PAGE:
I wrote a specific guide for coaches for The 99ers, a film about the 1999 Women’s World Cup Championship team, that coaches can use as a team building activity and to discuss what it takes to develop performance excellence and a positive team culture.
To access the free materials, including obtaining a free DVD box set of the Nine for IX film series, discussion guides, and posters visit the espnW Nine for IX Knowledge Center.

Bobby Knight’s Validation is not Needed or Wanted for Women’s Sport

This weekend I enjoyed watching many Regional games for the NCAA Women’s College World Series (WCWS) on ESPN and BTN. I love watching the array of talented female athletes getting prime time TV coverage, as it so rarely happens! Sport media coverage of the WCWS seems to be expanding and improving in production quality. One step forward!

However, why does ESPN air interviews of Bobby Knight discussing his appreciation of women’s sport during women’s sport broadcasts? One step back ↓  I saw his softball segment aired at least twice over the weekend, and he also appeared in ESPN segments during the 2013 Women’s NCAA Basketball March Madness and Final Four programming discussing Brittney Griner.

I thought it offensive during the basketball tournament, but when he appeared again during the WCWS it really made me pause…and then it made me outraged. Bobby Knight is no fan or advocate of women’s sport or women in general.  Why do I find this offensive?

1-forward-2-back1. in 1988 in an interview with Connie Chung, Knight stated, “I think that if rape is inevitable, relax and enjoy it”  (NOTE: He was not sanctioned nor fired from his post as head men’s basketball coach at Indiana for his comment)

2. Despite his coaching record and reverence by some, he has a history of abusive behaviors toward athletes that are well documented. While he did not coach women, his abuse of male athletes should not be overlooked or forgotten. There are PLENTY of coaches, male or female, to interview that are real advocates of women’s sport and treat their athletes with care and respect. Why give a controversial coach a voice? Why give Knight any airtime during the two most important and premiere college women’s sport events that are broadcast on ESPN? (I’ll come back to this momentarily)

3. In early 1989 shortly after Knight’s rape comment, my college tennis coach at Gustavus Adolphus College ‘arranged’ (i.e., we stalked Knight in 2 hotel lobbies until midnight waiting for him to return post game, and then our coach pounced on him and convinced him to talk to his team) for our team to ‘meet’ Knight after Indiana played Minnesota here in Minneapolis. None of us wanted to meet Knight as we were well aware of his comment and one of our teammates had been raped the year prior. The thought of facing Knight was traumatic for her and angering to the rest of us. Knight reluctantly agreed and we were treated to a short ‘pep talk’ that included offensive comments like, “Girls shouldn’t play sports like basketball because they don’t look feminine – just sports like tennis where they run around in skirts and look cute” and “female athletes should look like females when they play and wear some make-up, like lipstick and nail polish.” If you knew my teammates, all amazing and strong women, it is unfathomable how Knight escaped that night unscathed. It remains to date one of our most memorable moments as a team. I know his offensive comments and dismissive behavior in part shaped who I am today, and what I do…trying to make a difference in the lives of girls and women through sport.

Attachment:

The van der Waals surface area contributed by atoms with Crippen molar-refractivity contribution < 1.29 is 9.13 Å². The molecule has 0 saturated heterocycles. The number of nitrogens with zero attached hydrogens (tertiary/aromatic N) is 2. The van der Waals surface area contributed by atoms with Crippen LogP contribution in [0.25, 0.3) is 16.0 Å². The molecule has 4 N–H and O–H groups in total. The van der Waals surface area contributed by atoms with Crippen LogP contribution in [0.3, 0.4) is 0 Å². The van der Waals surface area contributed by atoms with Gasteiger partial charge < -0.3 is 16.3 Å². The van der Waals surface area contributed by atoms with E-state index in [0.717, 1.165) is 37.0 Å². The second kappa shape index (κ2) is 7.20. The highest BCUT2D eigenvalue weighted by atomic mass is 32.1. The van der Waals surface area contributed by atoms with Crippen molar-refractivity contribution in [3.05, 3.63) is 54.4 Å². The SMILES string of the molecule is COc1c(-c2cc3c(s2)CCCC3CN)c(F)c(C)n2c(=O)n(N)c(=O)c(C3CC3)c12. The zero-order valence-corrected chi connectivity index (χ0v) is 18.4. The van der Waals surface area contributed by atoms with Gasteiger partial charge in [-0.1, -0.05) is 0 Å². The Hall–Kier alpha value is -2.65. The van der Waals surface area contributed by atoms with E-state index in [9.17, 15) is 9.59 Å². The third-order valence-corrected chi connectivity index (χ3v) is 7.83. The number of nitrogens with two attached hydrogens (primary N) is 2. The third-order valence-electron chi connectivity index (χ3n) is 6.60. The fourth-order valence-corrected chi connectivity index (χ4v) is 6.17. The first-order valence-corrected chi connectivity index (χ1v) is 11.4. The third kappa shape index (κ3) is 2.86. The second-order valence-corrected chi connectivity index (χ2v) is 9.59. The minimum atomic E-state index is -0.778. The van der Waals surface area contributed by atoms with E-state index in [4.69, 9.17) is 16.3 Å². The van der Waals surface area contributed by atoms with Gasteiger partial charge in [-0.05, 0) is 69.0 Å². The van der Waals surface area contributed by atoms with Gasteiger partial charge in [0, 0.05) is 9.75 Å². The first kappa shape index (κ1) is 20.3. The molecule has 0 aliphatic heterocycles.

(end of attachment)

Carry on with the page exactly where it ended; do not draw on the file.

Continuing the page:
I am offended due to my personal experience with Knight in addition to his historical record of disregard for women. Here is what is bothering me today: Why would ESPN give Knight airtime during the two most important and premiere college women’s sport events shown on TV? Why does his voice matter in the landscape of women’s sport? What does it say that a major sport network continues to give Knight airtime and treat him with respect when he has a history of abusive behavior as a coach? (especially in light of the Mike Rice/Rutgers coach abuse scandal, where you could argue Rice’s behavior is an emulation of Knight) What does it say about ESPN and their value of and commitment to respectful coverage of women’s sport? Who decided Knight should be interviewed and what criteria did he use? ( I say ‘he” because a large majority of positions of power in sport media are held by men)

In short, giving Knight airtime during premiere college women’s sport events marginalizes female athletes and is offensive to those who are true fans. It sends the message that women’s sport needs a powerful and (arguably) successful male figure to validate its existence. Women’s sport and female athletes do not need, and I would argue by and large do not WANT, Bobby Knight’s validation or appreciation. The whole thing feels patriarchal and patronizing.

Sport and media are inextricably linked–what is communicated (and not) to audiences is important, and this is no exception. Knight appearing on ESPN when he did is about preserving and perpetuating male power and privilege in the world of sport. What better way to undermine amazingly talented female athletes who are the best in their respective sport, playing on ESPN in prime time, than to interview someone with a history of disrespect for female athletes and women in general.

Two steps back… ↓↓

 

 

3 Simple Ways to Support Women’s Sport

With many exciting developments recently in women’s sport such as the start of the National Women’s Soccer League (NWSL), an extended and expanded WNBA & ESPN TV deal, the WNBA draft airing for the first time in prime time, an announcement from espnW about the Nine for IX series about women’s sport to run this summer, and exciting Women’s Final Four during March Madness, it feels as if there is a perceptible shift that women’s sport is being taken, marketed, and promoted seriously. I am optimistic, but action is still needed.